“Who Is the Bad Art Friend?,” a nearly ten-thousand-word feature by Robert Kolker in this week’s New York Times Magazine, describes the escalation of a feud between two writers, Dawn Dorland and Sonya Larson. If you use the Internet more than occasionally, you have probably spent recent days locked feverishly in the discourse that the piece has inspired. For everyone else, here’s a quick primer. In 2015, Dorland decided to donate her kidney (the gift was nondirected, so it had no specified recipient) and created a private Facebook group to update well-wishers on her progress. The group included Larson, along with several other writers Dorland had met at GrubStreet, a Boston writers’ center. A month later, noticing that Larson hadn’t acknowledged her decision or otherwise participated in the Facebook group, Dorland sent her a message, initiating a short correspondence. A year or so after that, Dorland was taken aback to learn, from a third party, that Larson had written a short story about a kidney donation. What’s more, Larson had pulled lines from a letter Dorland had shared, on Facebook, in which she addresses the unknown recipient of her kidney. Dorland claimed plagiarism; Larson made revisions. The ensuing drama, replete with lawsuits and subpoenaed group-text messages, is a fascinatingly tangled version of an old story about the ethics of artistic appropriation.

Yet, as several commentators have pointed out, few of the people remonstrating about the women’s respective infractions or the creative-writing cottage industry or the hazards of asymmetrical relationships have actually read Larson’s story, “The Kindest.” Kolker’s piece offers no judgments. But the story’s quality matters. Larson justified her use of Dorland’s post by distinguishing between the informational text of restaurant menus or tweets—pedestrian stuff, the prose of everyday life—and art, which transfigures and transcends. Larson also implied that what fascinated her about Dorland, what made Dorland irresistible as a character, was the way she exploited her kidney donation for personal gain. (The wording of Dorland’s letter, Larson said, proved “too damn good” to change, by which she meant too perfectly cringeworthy.) This raises the question of whether Larson did any better of a job exploiting Dorland’s kidney donation for personal gain, insofar as exploiting existing material for personal gain is a pretty good working definition of being a writer.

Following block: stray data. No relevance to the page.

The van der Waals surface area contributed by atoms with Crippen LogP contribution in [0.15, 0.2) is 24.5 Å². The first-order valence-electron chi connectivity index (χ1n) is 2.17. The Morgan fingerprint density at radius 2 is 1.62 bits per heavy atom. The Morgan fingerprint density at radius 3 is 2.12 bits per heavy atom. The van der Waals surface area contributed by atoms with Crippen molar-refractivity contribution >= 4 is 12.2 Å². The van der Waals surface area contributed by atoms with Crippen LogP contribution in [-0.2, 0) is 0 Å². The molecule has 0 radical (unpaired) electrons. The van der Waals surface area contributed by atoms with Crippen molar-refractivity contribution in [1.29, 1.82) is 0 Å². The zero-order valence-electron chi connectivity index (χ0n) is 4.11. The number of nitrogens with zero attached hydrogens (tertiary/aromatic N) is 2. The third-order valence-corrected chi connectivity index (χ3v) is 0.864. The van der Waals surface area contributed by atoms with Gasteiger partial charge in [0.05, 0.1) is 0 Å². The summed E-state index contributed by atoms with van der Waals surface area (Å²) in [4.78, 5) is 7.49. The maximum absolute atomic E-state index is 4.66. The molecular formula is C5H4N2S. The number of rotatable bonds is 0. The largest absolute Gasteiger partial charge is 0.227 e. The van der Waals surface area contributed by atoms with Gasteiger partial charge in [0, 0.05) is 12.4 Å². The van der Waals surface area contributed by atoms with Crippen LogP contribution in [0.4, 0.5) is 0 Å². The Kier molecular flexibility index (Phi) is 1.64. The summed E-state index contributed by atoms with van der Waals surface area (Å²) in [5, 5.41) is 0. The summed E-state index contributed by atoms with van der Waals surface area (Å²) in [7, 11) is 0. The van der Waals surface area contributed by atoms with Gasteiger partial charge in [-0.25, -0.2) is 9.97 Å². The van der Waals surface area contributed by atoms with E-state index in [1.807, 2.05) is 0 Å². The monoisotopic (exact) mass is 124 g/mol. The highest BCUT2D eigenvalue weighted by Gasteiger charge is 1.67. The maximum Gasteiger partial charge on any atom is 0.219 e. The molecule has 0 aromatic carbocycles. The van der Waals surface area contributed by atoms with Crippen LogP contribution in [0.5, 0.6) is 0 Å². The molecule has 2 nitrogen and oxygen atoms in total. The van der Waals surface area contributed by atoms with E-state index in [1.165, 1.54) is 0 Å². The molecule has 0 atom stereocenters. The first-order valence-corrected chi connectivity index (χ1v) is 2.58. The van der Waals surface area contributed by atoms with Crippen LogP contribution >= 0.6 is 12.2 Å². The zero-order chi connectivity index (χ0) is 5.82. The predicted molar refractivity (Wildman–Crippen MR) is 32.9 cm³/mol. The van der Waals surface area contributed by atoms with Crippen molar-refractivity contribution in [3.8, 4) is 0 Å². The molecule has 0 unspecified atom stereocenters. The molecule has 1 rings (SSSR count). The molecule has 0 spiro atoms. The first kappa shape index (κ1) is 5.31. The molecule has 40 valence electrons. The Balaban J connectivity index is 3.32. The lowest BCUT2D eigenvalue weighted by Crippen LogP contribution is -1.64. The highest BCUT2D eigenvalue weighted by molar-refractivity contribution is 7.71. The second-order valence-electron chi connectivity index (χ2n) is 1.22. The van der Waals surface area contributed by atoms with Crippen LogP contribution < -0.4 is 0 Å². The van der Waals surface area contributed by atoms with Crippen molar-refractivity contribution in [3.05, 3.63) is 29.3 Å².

By my reading, she did not. Larson lifted an extremely potent premise—the needy organ donor, seeking connection and validation—and crafted a story that manages to diminish its built-in intrigue. In fact, “The Kindness” falls short in precisely the ways the saga laid out in the Times Magazine piece might lead us to expect: it makes a cartoon of the donor character, and it over-relies on identity-inflected hand-waving. Also, the prose is bad.

I read a version of the story that was included in an anthology, published in December, 2019, called “Welcome to the Neighborhood.” (The book costs $24.99 on Apple Books if you’re determined to avoid Amazon and $14.74 for a Kindle version if not—but in that case you might consider donating a kidney, for karma.) The first part is a swift-moving, dreamlike account of the narrator, Chuntao, undergoing surgery. As the anesthetic takes hold, “I counted backwards and drifted down a valley of misty waterfalls,” Chuntao says. When she wakes, her husband, Bao, is sobbing with relief, “and we were laughing and the laughter felt strange traveling up my lungs, like a language I was remembering only now.” This is wonderful. I love the strange darkness—echoed in the story’s closing sentences—of the round trip to and from death’s door. What feels like Chuntao’s entire social web celebrates with her; but then they depart, and Chuntao remains alone in the hospital room, buzzing for a nurse who won’t come.

The narrator goes home and begins to recover. The writing follows her home, and gets worse. (“Little things amazed me,” Chuntao says, like “tree needles, sprayed out and brushing the window in a breeze.”) Still, the plot rolls forward with an appealing ease and plainness. Things begin, ever so slightly, to go off the rails when a letter arrives. It’s from Chuntao’s donor, a white woman named Rose, who says she likes “sailing” and decided to give up her kidney after watching “a documentary about altruistic kidney donation.” The letter, Chuntao observes, is wrapped in a second letter from the surgeon, “so awestruck was he by the selflessness that he just had to chaperone the missive himself.” A reader pauses at the sneering tone here. Larson is either inviting us to scrutinize her narrator’s knee-jerk resentment or caught in the thrall of her own disgust. Of course, the letter, written with a blue gel pen on daisy-shaped stationary, is pretty damning. (In this version of the story, the message’s contested, climactic lines read, “My journey to you has entailed immense time, money, and yes—pain. But throughout it all I found a profound sense of purpose, knowing that your life depended on my gift.”)